I suppose one could say that I am (relatively) normal despite having seen these movies, and I wouldn’t disagree, but as parents we have to be much more militant today than my parents did. Letting me see this stuff back in the day wasn’t soooo bad because – for example – outside of these few movies I never so much as saw a naked woman. Many kids today, however, have seen hard core porn by the age of nine thanks to the internet.
I think the point is that we have to protect our kids as much as possible in this modern world because innapropriate stuff will get to them, but WE don’t have to supply it.
Anyway, I want to thank all of you for your comments! It is great to hear that for the most part we all agree it is important to protect our kids and keep them young as long as possible.
FYI…my Mom is available to take any of your kids to the movies if you like. Any takers? Anyone?
Because I love your blog and look forward to reading your wit and humor everyday…I’ve nominated you for the Brillante weblog award!
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Ms. Moon says:
Well, this is exactly why you were upset seeing that family at Pineapple Express. You had experience in the matter.
Your mother. Wow.
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Mary Beth says:
I was in 5th grade and the band leader wasn’t in so they showed a movie instead. I think it was The Texas Chainsaw Massacre but I don’t remember very much – just a barn and someone hiding in a tub and being found. I was so afraid to go to sleep, my brother slept on the floor of my room for a week after that. My parents were so mad at the school – it wasn’t long after that year that we were taken out of public and put into Catholic school.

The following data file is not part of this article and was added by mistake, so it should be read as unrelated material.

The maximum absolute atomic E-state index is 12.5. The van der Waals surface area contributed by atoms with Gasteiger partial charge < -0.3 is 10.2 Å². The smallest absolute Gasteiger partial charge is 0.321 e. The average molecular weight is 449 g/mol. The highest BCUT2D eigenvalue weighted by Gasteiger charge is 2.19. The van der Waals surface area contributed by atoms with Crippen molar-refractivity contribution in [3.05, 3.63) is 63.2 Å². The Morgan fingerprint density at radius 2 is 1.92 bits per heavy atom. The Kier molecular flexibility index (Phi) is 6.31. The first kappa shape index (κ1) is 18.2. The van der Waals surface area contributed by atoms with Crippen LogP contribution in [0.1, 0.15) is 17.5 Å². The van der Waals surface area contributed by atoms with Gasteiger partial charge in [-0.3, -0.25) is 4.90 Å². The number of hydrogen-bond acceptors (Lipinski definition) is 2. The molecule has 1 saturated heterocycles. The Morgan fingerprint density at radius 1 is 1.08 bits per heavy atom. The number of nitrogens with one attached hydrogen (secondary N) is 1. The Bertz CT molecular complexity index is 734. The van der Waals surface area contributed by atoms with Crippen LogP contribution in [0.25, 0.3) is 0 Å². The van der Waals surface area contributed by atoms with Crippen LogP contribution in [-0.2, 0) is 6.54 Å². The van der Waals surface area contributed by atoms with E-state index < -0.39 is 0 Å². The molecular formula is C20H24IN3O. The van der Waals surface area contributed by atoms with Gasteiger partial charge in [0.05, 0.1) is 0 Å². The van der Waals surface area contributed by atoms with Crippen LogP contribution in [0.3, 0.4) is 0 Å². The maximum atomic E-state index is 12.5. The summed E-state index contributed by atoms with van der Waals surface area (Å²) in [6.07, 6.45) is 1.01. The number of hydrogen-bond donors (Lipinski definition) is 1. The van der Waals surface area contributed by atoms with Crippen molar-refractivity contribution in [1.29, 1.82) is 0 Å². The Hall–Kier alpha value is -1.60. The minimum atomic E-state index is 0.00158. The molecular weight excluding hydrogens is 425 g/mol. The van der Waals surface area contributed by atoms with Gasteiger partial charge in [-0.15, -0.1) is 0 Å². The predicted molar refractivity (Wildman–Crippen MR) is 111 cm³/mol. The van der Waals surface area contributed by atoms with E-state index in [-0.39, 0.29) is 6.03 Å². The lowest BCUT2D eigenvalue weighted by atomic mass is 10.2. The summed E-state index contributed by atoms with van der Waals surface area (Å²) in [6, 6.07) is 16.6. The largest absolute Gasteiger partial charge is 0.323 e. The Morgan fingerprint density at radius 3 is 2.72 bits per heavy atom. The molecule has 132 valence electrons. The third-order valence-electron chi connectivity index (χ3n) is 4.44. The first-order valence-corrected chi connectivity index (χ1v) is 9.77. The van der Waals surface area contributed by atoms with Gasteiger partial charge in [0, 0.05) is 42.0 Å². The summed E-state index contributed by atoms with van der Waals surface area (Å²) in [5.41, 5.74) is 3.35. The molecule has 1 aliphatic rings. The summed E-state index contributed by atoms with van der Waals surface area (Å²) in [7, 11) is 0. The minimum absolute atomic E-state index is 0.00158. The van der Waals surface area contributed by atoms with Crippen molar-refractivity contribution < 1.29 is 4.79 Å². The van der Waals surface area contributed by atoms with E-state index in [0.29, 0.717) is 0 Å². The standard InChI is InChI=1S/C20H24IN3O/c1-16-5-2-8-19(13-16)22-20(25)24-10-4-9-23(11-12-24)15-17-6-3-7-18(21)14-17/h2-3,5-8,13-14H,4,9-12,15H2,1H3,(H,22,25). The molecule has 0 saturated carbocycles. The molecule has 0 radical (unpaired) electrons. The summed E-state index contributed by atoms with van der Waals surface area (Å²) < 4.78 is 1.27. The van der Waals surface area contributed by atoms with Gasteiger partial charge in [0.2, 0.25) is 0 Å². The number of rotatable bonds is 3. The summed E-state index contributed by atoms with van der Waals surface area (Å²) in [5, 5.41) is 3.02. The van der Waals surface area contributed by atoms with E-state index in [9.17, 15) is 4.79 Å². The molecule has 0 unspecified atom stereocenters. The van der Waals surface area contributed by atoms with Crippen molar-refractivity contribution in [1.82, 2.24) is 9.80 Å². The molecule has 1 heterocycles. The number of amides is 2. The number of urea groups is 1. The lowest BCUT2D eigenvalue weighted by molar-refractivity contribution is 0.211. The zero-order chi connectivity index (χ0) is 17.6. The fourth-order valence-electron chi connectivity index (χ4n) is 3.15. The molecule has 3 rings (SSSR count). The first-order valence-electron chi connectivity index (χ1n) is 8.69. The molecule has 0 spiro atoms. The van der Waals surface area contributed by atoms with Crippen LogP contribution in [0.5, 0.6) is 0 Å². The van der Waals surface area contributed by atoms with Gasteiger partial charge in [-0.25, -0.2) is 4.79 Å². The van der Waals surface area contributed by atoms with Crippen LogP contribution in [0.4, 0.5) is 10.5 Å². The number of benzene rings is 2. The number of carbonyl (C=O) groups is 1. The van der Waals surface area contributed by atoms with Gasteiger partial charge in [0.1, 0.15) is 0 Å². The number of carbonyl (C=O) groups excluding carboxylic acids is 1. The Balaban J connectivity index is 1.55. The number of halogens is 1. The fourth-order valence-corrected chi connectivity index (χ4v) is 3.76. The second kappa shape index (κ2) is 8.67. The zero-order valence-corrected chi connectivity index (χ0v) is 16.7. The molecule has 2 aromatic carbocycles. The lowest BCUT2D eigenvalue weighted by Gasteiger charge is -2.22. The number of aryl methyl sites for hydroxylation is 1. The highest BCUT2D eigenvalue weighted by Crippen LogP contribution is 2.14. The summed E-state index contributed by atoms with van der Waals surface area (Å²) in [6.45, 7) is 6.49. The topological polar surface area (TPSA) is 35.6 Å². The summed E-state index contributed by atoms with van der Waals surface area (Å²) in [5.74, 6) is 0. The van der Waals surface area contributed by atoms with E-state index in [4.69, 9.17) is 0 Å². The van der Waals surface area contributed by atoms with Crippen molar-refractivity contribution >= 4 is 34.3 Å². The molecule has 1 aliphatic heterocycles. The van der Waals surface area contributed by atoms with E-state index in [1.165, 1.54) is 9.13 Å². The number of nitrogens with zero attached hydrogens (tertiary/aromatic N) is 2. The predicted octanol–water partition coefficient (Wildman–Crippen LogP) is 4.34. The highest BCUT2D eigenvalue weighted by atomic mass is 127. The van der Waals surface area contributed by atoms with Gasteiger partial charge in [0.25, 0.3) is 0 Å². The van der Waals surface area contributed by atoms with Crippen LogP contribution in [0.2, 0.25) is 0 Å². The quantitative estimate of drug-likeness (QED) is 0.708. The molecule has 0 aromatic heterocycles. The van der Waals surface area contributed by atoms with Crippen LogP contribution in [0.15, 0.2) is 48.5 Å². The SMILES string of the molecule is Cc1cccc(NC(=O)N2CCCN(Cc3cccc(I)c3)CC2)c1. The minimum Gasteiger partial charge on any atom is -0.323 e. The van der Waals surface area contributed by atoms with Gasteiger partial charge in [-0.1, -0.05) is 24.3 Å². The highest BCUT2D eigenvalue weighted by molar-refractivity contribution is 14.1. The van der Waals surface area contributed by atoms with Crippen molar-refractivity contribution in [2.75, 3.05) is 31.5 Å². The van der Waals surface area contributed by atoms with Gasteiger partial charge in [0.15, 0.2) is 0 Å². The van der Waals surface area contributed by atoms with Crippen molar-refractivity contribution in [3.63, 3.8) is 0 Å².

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No thanks on the mom babysitting thing. My kids always had this thought in their heads that the second they turned 13, they would be allowed to see PG-13 films. What they never knew is that the rating didn’t mean so much to us as the content of the film. We made a point of seeing some films first, and if we thought there was some cinematic quality and a well-told story, we could overlook some stuff, or at least have a chance to talk to them about it before they saw it. I think it’s more important to try and equip kids to deal with all the crap that flows out at them than to protect them from it.
Middle-Aged-Womans last blog post..Today I Crossed the Line
Movies that my parents let me watch between the ages of 6 and 10 that scared me for life:
The Wrath of Kahn (this one, I saw in the theather w/my dad, and kept begging him to leave because I was so terrified. He refused. He’s an asshole. And I STILL can’t watch this film.)
I’m with you. Even though my parents made inappropriate film choices for me, I won’t be doing the same for my kid.
When I asked my mom why on earth she’d let me watch those movies, she said she though I was to little to understand them, and claims to have explained to me that they were pretend, and not real. Clearly, her explanation was ineffective since these movies gave me nightmares for years (some still do.)